This Week in Games - The Disney Afternoon Collection

by Dustin Bailey,
I “finished” NeiR: Automata this week, and obviously I'm putting “finished” in quotations because I actually just got to the first ending of many. I liked it, but I wasn't enraptured by it. The daily stories of nearly biblical transcendance may have set my expectations a bit too high, and the metanarrative promises set up by the first few hours don't really pay off in a huge way through the remainder of the game or at least this iteration of it. But whatever, I know things are supposed to get way crazier and fundamentally different in subsequent runs, and it plays great, so I'm sticking with it.

The past month or so has also seen me slowly engage in the sad process of paring down my game collection. There's a point where you have to get uncomfortably real with yourself, and for me that's realizing I'll never actually have time to play though that copy of Shining the Holy Ark. That's doubly true when you've got increasingly well-built ports and remasters that are—in almost every case—superior to the originals. There's a part of me that just wants to see raw pixelated 240p images on my gaming screens, but then there's another part that realizes spending hundreds of dollars on increasingly rare DuckTales 2 cartridges is absurd when the Disney Afternoon Collection exists.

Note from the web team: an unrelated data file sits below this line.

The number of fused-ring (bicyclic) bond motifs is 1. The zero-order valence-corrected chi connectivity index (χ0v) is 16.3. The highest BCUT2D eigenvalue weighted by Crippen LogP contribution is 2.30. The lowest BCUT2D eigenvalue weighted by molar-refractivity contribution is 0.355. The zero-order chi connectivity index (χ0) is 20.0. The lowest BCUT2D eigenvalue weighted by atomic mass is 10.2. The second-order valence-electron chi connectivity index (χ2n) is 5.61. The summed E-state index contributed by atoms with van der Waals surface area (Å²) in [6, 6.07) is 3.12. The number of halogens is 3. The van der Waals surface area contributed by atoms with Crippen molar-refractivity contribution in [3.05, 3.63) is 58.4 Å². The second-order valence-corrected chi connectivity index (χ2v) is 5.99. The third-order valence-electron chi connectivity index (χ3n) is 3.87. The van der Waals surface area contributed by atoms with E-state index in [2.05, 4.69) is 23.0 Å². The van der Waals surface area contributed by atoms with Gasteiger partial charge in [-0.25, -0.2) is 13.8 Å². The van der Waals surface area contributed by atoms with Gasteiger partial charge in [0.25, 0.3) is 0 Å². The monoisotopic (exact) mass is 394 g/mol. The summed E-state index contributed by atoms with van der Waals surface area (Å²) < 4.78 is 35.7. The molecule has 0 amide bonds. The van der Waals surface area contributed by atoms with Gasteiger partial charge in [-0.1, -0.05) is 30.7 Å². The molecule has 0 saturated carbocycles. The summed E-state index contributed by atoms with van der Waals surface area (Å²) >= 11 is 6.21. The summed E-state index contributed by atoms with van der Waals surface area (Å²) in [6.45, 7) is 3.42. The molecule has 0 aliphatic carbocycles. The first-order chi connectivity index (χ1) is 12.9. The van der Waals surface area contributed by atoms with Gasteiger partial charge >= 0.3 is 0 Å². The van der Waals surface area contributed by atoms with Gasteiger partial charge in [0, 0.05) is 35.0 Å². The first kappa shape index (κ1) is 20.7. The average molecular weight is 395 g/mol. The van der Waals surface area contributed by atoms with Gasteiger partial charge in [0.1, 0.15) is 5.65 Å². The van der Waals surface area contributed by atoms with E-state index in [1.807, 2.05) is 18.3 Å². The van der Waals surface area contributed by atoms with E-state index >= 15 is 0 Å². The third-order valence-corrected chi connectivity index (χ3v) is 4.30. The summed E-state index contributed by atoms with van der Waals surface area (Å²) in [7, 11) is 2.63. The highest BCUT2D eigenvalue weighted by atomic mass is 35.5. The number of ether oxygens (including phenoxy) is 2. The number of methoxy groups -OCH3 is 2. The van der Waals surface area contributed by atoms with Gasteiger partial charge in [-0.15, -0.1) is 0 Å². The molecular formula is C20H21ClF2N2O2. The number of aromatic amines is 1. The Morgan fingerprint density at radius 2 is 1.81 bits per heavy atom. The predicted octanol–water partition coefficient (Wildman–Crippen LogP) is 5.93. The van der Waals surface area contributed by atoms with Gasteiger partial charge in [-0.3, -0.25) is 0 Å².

Review: The Disney Afternoon Collection

A couple years ago Capcom decided to finally listen to the wailing, anguished cries of their older fans, a cacophonous chorus of 30-year old men whose only dream was a competently-produced collection of old Mega Man games. They finally got their wish in 2015 with the Mega Man Legacy Collection, a compilation of 6 classic NES Mega Man titles, complete with an archive of design and promotional works. It wasn't perfect – the selection was limited to only those 6 NES games, and there were some emulation problems right out of the gate that got patched up pretty quickly, but on the whole it was a pretty solid release. I remember thinking at the time “hey, if they're going to do this for Mega Man, maybe eventually they'll release a compilation of their Disney games!” and then of course, they did.

First, a little history: if you were born in the last 20 years, this information might be relatively new to you. The Disney Afternoon is a legendary syndicated block of Disney TV cartoons from the mid-to-late 1980s that ran through most of the early 90s. Largely animated in Japan (all the best-looking episodes of these shows – including the entire classic DuckTales opening theme – were animated by Tokyo Movie Shinsha), their theme songs are burned into the psyche of anyone who grew up in the general proximity of the late 20th century. These games were largely considered some of the best platformers of the era (at least a couple of ‘em were), built in some cases by the Mega Man team. Odds are if you had an NES in 1989, you were renting DuckTales over and over and over again from your local Blockbuster Video.